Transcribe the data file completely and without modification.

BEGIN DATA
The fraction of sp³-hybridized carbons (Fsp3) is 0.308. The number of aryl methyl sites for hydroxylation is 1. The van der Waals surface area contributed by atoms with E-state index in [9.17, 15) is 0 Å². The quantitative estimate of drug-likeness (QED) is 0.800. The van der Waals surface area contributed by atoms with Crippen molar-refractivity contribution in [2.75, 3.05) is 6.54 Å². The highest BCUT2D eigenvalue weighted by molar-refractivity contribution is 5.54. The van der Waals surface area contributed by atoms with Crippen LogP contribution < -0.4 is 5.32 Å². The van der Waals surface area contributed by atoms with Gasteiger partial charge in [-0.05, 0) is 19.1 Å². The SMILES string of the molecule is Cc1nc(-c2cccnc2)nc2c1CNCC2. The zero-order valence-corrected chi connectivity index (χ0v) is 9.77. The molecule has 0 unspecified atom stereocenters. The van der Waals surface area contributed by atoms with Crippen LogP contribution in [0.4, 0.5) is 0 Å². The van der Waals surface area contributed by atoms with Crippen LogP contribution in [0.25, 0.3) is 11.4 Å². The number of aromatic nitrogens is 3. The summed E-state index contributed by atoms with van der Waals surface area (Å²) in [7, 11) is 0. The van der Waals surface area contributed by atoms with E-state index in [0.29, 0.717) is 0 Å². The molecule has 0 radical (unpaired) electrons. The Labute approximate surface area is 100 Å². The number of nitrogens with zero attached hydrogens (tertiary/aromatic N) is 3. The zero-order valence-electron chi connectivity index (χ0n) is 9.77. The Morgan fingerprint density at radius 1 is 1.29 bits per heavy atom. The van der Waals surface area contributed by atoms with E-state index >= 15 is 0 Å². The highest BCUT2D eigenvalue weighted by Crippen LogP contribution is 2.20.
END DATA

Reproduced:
The fraction of sp³-hybridized carbons (Fsp3) is 0.308. The number of aryl methyl sites for hydroxylation is 1. The van der Waals surface area contributed by atoms with E-state index in [9.17, 15) is 0 Å². The quantitative estimate of drug-likeness (QED) is 0.800. The van der Waals surface area contributed by atoms with Crippen molar-refractivity contribution in [2.75, 3.05) is 6.54 Å². The highest BCUT2D eigenvalue weighted by molar-refractivity contribution is 5.54. The van der Waals surface area contributed by atoms with Crippen LogP contribution < -0.4 is 5.32 Å². The van der Waals surface area contributed by atoms with Gasteiger partial charge in [-0.05, 0) is 19.1 Å². The SMILES string of the molecule is Cc1nc(-c2cccnc2)nc2c1CNCC2. The zero-order valence-corrected chi connectivity index (χ0v) is 9.77. The molecule has 0 unspecified atom stereocenters. The van der Waals surface area contributed by atoms with Crippen LogP contribution in [0.4, 0.5) is 0 Å². The van der Waals surface area contributed by atoms with Crippen LogP contribution in [0.25, 0.3) is 11.4 Å². The number of aromatic nitrogens is 3. The summed E-state index contributed by atoms with van der Waals surface area (Å²) in [7, 11) is 0. The van der Waals surface area contributed by atoms with E-state index in [0.29, 0.717) is 0 Å². The molecule has 0 radical (unpaired) electrons. The Labute approximate surface area is 100 Å². The number of nitrogens with zero attached hydrogens (tertiary/aromatic N) is 3. The zero-order valence-electron chi connectivity index (χ0n) is 9.77. The Morgan fingerprint density at radius 1 is 1.29 bits per heavy atom. The van der Waals surface area contributed by atoms with E-state index >= 15 is 0 Å². The highest BCUT2D eigenvalue weighted by Crippen LogP contribution is 2.20.